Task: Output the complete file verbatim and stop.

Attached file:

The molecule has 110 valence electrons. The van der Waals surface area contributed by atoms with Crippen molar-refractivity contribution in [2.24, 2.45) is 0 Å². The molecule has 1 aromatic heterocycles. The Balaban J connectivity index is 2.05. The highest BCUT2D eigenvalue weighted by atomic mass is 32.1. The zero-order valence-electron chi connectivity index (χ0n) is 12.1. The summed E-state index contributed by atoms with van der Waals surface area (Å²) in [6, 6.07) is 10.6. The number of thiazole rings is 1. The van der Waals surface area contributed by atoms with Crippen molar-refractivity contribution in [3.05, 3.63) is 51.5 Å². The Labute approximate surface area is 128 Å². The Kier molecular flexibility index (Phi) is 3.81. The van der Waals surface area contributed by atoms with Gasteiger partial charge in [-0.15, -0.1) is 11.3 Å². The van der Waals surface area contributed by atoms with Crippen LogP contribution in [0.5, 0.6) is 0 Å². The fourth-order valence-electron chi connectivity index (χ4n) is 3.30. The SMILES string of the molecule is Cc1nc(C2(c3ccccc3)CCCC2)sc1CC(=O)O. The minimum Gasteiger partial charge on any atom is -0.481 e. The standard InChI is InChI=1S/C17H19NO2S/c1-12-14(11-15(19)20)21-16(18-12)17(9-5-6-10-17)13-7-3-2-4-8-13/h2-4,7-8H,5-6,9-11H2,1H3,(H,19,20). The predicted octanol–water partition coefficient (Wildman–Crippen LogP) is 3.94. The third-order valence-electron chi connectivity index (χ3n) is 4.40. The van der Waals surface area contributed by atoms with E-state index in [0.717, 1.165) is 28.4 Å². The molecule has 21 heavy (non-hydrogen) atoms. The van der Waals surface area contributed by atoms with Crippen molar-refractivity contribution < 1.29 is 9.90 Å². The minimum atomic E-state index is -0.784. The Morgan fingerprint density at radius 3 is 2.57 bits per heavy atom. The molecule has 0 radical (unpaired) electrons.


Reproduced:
The molecule has 110 valence electrons. The van der Waals surface area contributed by atoms with Crippen molar-refractivity contribution in [2.24, 2.45) is 0 Å². The molecule has 1 aromatic heterocycles. The Balaban J connectivity index is 2.05. The highest BCUT2D eigenvalue weighted by atomic mass is 32.1. The zero-order valence-electron chi connectivity index (χ0n) is 12.1. The summed E-state index contributed by atoms with van der Waals surface area (Å²) in [6, 6.07) is 10.6. The number of thiazole rings is 1. The van der Waals surface area contributed by atoms with Crippen molar-refractivity contribution in [3.05, 3.63) is 51.5 Å². The Labute approximate surface area is 128 Å². The Kier molecular flexibility index (Phi) is 3.81. The van der Waals surface area contributed by atoms with Gasteiger partial charge in [-0.15, -0.1) is 11.3 Å². The van der Waals surface area contributed by atoms with Crippen LogP contribution in [0.5, 0.6) is 0 Å². The fourth-order valence-electron chi connectivity index (χ4n) is 3.30. The SMILES string of the molecule is Cc1nc(C2(c3ccccc3)CCCC2)sc1CC(=O)O. The minimum Gasteiger partial charge on any atom is -0.481 e. The standard InChI is InChI=1S/C17H19NO2S/c1-12-14(11-15(19)20)21-16(18-12)17(9-5-6-10-17)13-7-3-2-4-8-13/h2-4,7-8H,5-6,9-11H2,1H3,(H,19,20). The predicted octanol–water partition coefficient (Wildman–Crippen LogP) is 3.94. The third-order valence-electron chi connectivity index (χ3n) is 4.40. The van der Waals surface area contributed by atoms with E-state index in [0.717, 1.165) is 28.4 Å². The molecule has 21 heavy (non-hydrogen) atoms. The van der Waals surface area contributed by atoms with Crippen molar-refractivity contribution < 1.29 is 9.90 Å². The minimum atomic E-state index is -0.784. The Morgan fingerprint density at radius 3 is 2.57 bits per heavy atom. The molecule has 0 radical (unpaired) electrons.